— This is the script of CNBC's news report for China's CCTV on July 21, 2020, Tuesday.
The deal is being closely watched as the first major acquisition in the energy sector since the outbreak. Chevron's all-share deal for Noble is worth about $5 billion, which, combined with the company's heavy debt burden, puts the total at about $13 billion. The first deal was seen by some analysts as a positive sign for the energy market， however, the details of the deal can still reflect a depressing market environment.
Chevron's bid represents a premium of about 7.6% to Noble's closing price on Friday, slightly less than the equivalent acquisition. Chevron shares closed down about 2% after the deal was announced. Chevron was one of the first big energy companies globally to cut spending after the outbreak. In March it announced $4 billion in cuts to this year's spending budget, that allowed it to cash in on the deal and buy Noble relatively cheaply.
Noble's shares, which topped $75 at their peak six years ago, are now around $10.
Even compared with six months ago, the price is a lot cheaper for Chevron.
The acquisition will not only allow Chevron to expand domestically, but also give it access to assets in the eastern Mediterranean and West Africa, further helping it expand internationally.
In an interview with CNBC, Chevron's CEO said the acquisition was a good deal, even in the current relatively weak oil market environment. They fully considered the potential risk factors and conducted a number of acquisition tests within this price range, and finally ensure that the transaction is completed at a relatively low price.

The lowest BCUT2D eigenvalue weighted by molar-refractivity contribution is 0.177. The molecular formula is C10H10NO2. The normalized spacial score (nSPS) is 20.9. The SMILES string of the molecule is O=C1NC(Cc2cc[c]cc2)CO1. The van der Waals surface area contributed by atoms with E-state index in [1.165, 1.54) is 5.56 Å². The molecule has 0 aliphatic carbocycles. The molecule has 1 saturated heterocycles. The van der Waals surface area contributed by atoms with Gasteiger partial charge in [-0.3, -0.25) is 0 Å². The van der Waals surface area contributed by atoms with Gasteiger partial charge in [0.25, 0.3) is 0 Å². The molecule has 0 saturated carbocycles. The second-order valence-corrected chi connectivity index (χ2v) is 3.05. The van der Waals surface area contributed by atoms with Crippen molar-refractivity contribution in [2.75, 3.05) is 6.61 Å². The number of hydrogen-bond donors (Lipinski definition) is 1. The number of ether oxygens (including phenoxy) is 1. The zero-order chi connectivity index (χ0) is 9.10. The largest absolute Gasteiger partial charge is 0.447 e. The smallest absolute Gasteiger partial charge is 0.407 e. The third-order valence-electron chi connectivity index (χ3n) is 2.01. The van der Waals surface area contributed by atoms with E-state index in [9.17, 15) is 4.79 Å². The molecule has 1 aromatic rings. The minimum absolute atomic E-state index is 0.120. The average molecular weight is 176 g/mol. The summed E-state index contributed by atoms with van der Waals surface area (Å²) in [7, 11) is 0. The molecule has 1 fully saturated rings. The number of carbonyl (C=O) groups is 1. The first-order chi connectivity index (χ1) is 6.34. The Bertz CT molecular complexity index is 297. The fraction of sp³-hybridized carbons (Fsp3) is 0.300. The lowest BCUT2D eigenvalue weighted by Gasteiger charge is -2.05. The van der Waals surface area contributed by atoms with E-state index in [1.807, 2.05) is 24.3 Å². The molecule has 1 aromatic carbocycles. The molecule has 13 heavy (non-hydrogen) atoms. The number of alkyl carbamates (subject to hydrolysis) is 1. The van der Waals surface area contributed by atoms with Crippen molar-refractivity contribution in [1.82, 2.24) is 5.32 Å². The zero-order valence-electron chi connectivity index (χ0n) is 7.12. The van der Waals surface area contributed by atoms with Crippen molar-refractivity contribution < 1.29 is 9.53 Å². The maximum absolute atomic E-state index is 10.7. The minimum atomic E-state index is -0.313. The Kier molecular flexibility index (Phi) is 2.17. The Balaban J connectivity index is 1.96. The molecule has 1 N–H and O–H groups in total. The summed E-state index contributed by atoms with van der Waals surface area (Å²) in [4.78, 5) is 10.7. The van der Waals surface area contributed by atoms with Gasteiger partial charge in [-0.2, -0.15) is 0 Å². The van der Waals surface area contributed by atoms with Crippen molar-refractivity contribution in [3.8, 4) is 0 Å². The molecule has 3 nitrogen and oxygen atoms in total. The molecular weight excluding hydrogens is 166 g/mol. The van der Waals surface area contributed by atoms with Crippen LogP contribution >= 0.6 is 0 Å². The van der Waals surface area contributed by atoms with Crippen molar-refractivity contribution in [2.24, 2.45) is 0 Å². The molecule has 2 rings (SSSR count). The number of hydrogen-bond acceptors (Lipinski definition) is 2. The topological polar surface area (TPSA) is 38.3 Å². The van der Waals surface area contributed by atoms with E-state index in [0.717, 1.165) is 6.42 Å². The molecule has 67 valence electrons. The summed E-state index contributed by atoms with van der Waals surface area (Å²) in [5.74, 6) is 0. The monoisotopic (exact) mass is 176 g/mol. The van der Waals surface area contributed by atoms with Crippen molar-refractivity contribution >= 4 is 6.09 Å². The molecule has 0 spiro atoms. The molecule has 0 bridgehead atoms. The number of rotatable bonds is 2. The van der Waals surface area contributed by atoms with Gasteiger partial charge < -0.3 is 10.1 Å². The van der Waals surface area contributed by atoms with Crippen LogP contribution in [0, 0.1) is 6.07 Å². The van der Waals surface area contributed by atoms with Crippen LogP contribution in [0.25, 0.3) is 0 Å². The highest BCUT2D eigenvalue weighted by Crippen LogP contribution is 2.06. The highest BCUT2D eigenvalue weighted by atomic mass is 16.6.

In terms of oil price, he does see a near-term rebound. Global economic recovery, population growth and a growing middle class are also long-term drivers. In the short term, however, there are still greater uncertainties.
And so I expect choppiness in near term commodity markets, the trajectory of this pandemic continues to be uncertain. The vaccine news this morning is, is encouraging. But I think we have to be prepared for an economy that experiences some ups and downs, long term.
At present, WTI oil prices and Brent oil prices are hovering around US$41 and US$43 per barrel respectively, and there are still about 30% declines this year. It could be a long way before oil prices fully return to pre-epidemic levels. S&P Global Market Intelligence released a report on May 28th, pointing out that they have tracked acquisitions in the oil and gas industry over the past 25 years, mostly in the late 1990s and after the fall in oil prices in the second half of 2014, and expect a similar wave soon.
Now that the first deal has been done, we will also be watching closely to see if there are more mergers and acquisitions to come.